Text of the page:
Pragmatism and survival go hand in hand for Tobias Lindholm, the Danish director of R, A Hijacking and A War. Taking place in a maximum-security prison, a besieged freighter and war-torn Afghanistan, respectively, his films explore what happens when a person's empathy is slowly stripped away by the volatility and madness of his surroundings. Each complicates the limits of human durability.
Much of this complexity can be attributed to Pilou Asbæk, the star of all three films. The actor's guarded intensity comes to personify the extreme situational angst, linking Lindholm's work as a trilogy founded on the details of performance and malleability. Compromising one's best self takes a toll, and the talented Asbæk is already an expert at making this extremely nuanced process relatable. Lindholm and his star have developed a rapport that could end up rivaling that of Scorsese and De Niro.
In A War, Asbæk plays resolute military commander Claus M. Pederson whose regiment of Danish soldiers goes on daily patrols in the Helmand Province. The opening sequence establishes the deafening sound design, as an IED decimates one unlucky recruit upon detonation. This latest loss understandably affects the soldiers' morale, leading Claus to lead by example and join his subordinates on high-risk operations.
Unlike Kathryn Bigelow's The Hurt Locker, which firmly situates its narrative within the professional duties of beleaguered soldiers, A War intercuts between Claus and his wife Maria (the equally impressive Tuva Novotny) who's raising their three young children back at home in Denmark. Lindholm sees these stories as mirror images of each other, with both man and wife having to compartmentalize their pain of separation in order to do their jobs.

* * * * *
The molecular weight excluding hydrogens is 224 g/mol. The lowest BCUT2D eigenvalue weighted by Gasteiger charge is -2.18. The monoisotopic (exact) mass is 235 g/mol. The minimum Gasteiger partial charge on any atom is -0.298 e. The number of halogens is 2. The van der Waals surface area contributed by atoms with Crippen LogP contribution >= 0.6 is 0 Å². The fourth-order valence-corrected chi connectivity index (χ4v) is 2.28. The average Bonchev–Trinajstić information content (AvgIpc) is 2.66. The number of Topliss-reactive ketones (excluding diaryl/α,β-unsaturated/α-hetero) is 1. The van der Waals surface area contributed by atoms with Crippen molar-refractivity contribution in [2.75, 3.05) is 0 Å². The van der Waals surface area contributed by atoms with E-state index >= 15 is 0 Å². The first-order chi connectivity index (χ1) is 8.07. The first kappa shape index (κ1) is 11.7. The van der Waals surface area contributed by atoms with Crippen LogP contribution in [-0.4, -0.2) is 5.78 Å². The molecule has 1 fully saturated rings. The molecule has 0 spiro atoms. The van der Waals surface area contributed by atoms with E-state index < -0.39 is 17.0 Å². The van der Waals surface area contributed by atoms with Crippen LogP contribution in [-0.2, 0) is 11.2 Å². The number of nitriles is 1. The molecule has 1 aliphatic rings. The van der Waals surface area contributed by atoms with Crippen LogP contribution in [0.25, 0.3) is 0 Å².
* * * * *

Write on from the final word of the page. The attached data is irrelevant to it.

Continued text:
If Lindholm's R and A Hijacking are very much stories of individual struggle, A War broadens its scope to look at how family and professional relationships are tested. This effectively makes it Lindholm's most ambitious work to date; yet he and Asbæk are not interested in making a film about the political implications of Denmark's military action against the Taliban. Instead, A War stays dedicated to the ground level and the support systems that exist in order to make prolonged sacrifice seem tolerable and mundane.
Claus' relationship with both his soldiers and family are tested when he's indicted for calling in an airstrike that inadvertently killed civilians during a fierce gunfight in an Afghan village. Lindholm expertly cuts the action scene from the vantage point of Claus and his men, never directly referencing the Taliban fighters. All we see is chaos; all we hear is gunfire, explosions and the screams of his men.
The impending trial back home can't help but take a more calculating structure, which stands out from the more free-form first half. But the same dilemmas are on display. Can one rationalize a mistake if it was made in the name of saving lives? Even Asbæk's thick beard can't hide the severity of this internal conflict every that weighs so heavily on his face.
While the film fails to plow new ground in the war genre, it's meticulously crafted and wisely interprets pragmatism as a double-edged sword. Claus is undeniably a good and thoughtful leader, but the humanity of his actions makes him more vulnerable to mistakes and scrutiny. This is somewhat an inverse point of view from A Hijacking's story of resolve and endurance, aligning more with R's degradation of the human spirit, albeit in subtler ways.
A War, which opens Friday, Feb. 26, refuses to highlight the typical dramatic highs. In fact, it often denies us access to them, instead lingering on the thunderous silence that follows.